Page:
By Roger Cox, Editor
A waterfall cascades down the steep mountain slope behind the Vail Racquet Club at the east end of the Vail Valley. A dozen players had turned out for the morning clinic on the day I visited, spreading out across the three clay courts set in a frame of aspens and pines. Director Greg Wanner orchestrated the two-hour session, which began with a quick tip on doubles tactics as a prelude to two hours of round-robin doubles. Meanwhile, several of the five hard courts were taken up with matches or activities for juniors. The participants were a mix of members, guests staying in the racquet club condos, locals, and a group of women from Texas, the last draw by the cooler summers of the Rockies Mountains.
The setting aside, it is very peaceful at this end of the valley, separated from the bustle of Vail Village and noise of Interstate 70. Wanner has no problem filling his clinics and says he could easily do more than the three or four he offers each week if it weren't for a need to balance the needs of guests and locals eager for tennis with those of members for whom these are home courts. So much of the rest of the time he gives private lessons or runs customized programs for groups, making himself available seven days a week if need be.
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Wanner originally came to Vail to ski, giving up a career in pharmaceutical sales in his native New Jersey. Needing something to do in summer, he looked for opportunities to teach, falling back on his experience as a regionally ranked junior and high-school player at first before seeking training at the Nick Bollettieri Tennis Academy in Florida and the Sánchez-Casal Academy in Spain, eventually getting European, USPTA, and USPTR certifications. His approach reflects his own experience as a junior, where he did well in competition but turned to baseball because he wasn't having that much enjoying it. "You've got to have fun," he says. When he steps on the court his attitude is, "How am I making people's lives better? How can I make them smile?"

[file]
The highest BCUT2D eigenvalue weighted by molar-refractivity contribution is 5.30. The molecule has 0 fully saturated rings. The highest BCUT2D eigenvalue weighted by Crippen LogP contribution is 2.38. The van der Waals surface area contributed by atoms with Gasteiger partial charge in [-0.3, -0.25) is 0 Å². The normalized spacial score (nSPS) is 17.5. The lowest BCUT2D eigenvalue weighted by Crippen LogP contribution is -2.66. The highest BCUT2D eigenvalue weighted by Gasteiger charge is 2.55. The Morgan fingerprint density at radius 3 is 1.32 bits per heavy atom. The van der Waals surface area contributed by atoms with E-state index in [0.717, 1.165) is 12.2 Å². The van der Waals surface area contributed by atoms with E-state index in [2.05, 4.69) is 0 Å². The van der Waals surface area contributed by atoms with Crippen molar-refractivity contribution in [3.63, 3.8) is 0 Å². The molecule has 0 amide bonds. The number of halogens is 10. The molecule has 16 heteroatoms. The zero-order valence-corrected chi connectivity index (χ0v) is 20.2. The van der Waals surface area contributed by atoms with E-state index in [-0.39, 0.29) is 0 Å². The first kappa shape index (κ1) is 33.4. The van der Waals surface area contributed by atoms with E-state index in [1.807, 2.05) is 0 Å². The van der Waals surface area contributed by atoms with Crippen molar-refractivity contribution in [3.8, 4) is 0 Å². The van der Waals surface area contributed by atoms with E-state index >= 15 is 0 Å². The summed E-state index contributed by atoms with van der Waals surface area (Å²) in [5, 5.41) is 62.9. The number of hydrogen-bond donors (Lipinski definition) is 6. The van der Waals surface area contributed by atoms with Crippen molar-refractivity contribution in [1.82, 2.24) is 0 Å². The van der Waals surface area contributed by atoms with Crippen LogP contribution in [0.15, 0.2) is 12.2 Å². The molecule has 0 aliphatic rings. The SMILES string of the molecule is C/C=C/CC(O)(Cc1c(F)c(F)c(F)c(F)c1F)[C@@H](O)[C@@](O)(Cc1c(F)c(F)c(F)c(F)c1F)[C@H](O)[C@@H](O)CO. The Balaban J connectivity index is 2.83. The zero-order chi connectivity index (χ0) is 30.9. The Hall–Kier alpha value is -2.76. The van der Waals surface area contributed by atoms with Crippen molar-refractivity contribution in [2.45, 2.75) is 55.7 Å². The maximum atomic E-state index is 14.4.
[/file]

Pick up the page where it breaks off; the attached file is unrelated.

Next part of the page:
He's joined this summer by Danny Colten, a former Asuza Pacific University player, who both teaches and serves as a sparring partner for the bigger hitters.
Courts & Fees. There are five hard courts—two of which were completely redone in 2017—and three clay courts. Courts Fees. None for resort guests.
Caveat: Groups occasionally book all the courts so before you reserve make sure courts will be available during the time of your visit.
Spa & Fitness
Lodging consists of 1-to-3-bedroom condos and 3-bedroom townhomes. Two-night minimums generally apply for summer reservations.
Visit the website for current rates
General Tourist Information. Check out Visit Vail Valley website for general tourist information about the region.